Email marketing can destroy brand loyalty
This is by no means a case study – and I don’t think email marketing is bad – but I wanted to share this story anyway.
I stay in hotels pretty regularly and I’ve always used Laterooms.com to book.
In late 2014 I booked a night in Manchester for me and one of my girlfriends (just kidding, if she’s reading this) and I happened to use LateRooms. On checking into the hotel I was handed a white envelope hand-addressed to me (with the room number and address of the hotel I was staying in). There was a red wax seal on the envelope with the words magic making department.
We headed up to the room (which was really nice) and after realising that this probably wasn’t a belated Hogwarts letter I opened it. Inside was a handwritten note and a £100 gift voucher for the next time I booked with LateRooms.
The voucher didn’t expire for 6 months. The CTA was soft (URLs for social profiles). It felt like LateRooms actually wanted me to use the voucher – which was probably enough to cover an entire hotel stay – without expectation. And I was genuinely pleased with the gesture.
I was one of those people that most marketers think we’ve made up – someone who felt a genuine connection to a brand.
I liked LateRooms on Facebook. I downloaded their mobile app. I subscribed to their mailing list. For an entire year I didn’t visit another booking website when I needed a hotel – I just opened the app or an email and booked.
I’ll be honest – I probably didn’t engage much with what LateRooms posted on Facebook because it stopped showing up after a while and I didn’t miss it. But I continued to open the emails for a few months.
LateRooms emails its customers daily. Sometimes twice daily. Sometimes more. On several occasions I received the same email more than once. The emails were always the same: “book a hotel this weekend” or “here’s a nice place you should visit…now book”.
By June I only opened the emails that looked like they might have an offer inside. I probably used three £30 vouchers over the course of the year.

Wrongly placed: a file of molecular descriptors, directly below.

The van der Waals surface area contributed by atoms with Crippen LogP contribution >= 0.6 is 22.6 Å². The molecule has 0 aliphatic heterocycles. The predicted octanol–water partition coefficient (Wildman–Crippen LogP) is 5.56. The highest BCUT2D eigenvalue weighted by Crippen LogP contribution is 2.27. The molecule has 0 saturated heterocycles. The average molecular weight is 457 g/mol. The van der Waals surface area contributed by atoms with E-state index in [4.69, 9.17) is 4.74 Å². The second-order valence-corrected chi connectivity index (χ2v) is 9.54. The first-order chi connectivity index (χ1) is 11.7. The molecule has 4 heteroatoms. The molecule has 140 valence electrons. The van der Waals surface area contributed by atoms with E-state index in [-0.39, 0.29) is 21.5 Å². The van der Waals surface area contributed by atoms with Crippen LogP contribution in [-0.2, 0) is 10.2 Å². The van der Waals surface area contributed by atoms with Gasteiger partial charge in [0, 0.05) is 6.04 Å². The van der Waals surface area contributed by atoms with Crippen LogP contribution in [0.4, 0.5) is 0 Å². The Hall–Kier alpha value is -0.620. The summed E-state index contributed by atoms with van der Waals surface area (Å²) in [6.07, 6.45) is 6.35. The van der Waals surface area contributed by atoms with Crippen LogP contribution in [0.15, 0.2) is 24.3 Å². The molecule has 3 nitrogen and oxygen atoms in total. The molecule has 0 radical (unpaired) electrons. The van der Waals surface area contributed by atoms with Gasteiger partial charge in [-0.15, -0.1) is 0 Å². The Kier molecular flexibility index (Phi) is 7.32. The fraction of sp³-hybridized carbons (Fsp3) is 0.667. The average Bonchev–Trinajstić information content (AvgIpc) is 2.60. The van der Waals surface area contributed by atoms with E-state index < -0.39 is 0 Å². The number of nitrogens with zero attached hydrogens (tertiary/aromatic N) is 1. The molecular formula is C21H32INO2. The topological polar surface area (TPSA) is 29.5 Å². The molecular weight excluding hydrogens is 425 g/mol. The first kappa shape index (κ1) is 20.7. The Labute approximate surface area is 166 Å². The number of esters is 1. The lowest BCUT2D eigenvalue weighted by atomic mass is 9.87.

Last month I unsubscribed. I weighed up the time it took to delete the emails and the money I might save on hotel bookings and decided I would probably be in pocket.
This is what Simon Sinek calls a manipulation. He says:
Manipulations (dropping your price, having a promotion, using a scare tactic) can be very effective, but the gains are usually short term. Over time, manipulations tend to get expensive – marketers must keep coming up with bigger and better manipulations sometimes at the expense of profits and always at the sacrifice of developing loyal relationships with customers.
For months after the letter I received from the ‘Magic Making Department’ I booked every hotel stay through Laterooms.com (at least 20 of them). I enjoyed the experience of booking (the CX is good, or maybe I’m just used to the site). I recalled what a great time I had during the stay when I received the voucher I wasn’t expecting.
After a while, though, I would only book if I had a voucher. I wouldn’t go away on a whim if I didn’t have one.
More recently I’ve got a Hilton rewards card and started booking directly.
What worries me is this: do the team at LateRooms think that the emails they send are what drove me to book 20+ stays?
Do brands realise that their actions can reduce the lifetime value of a customer?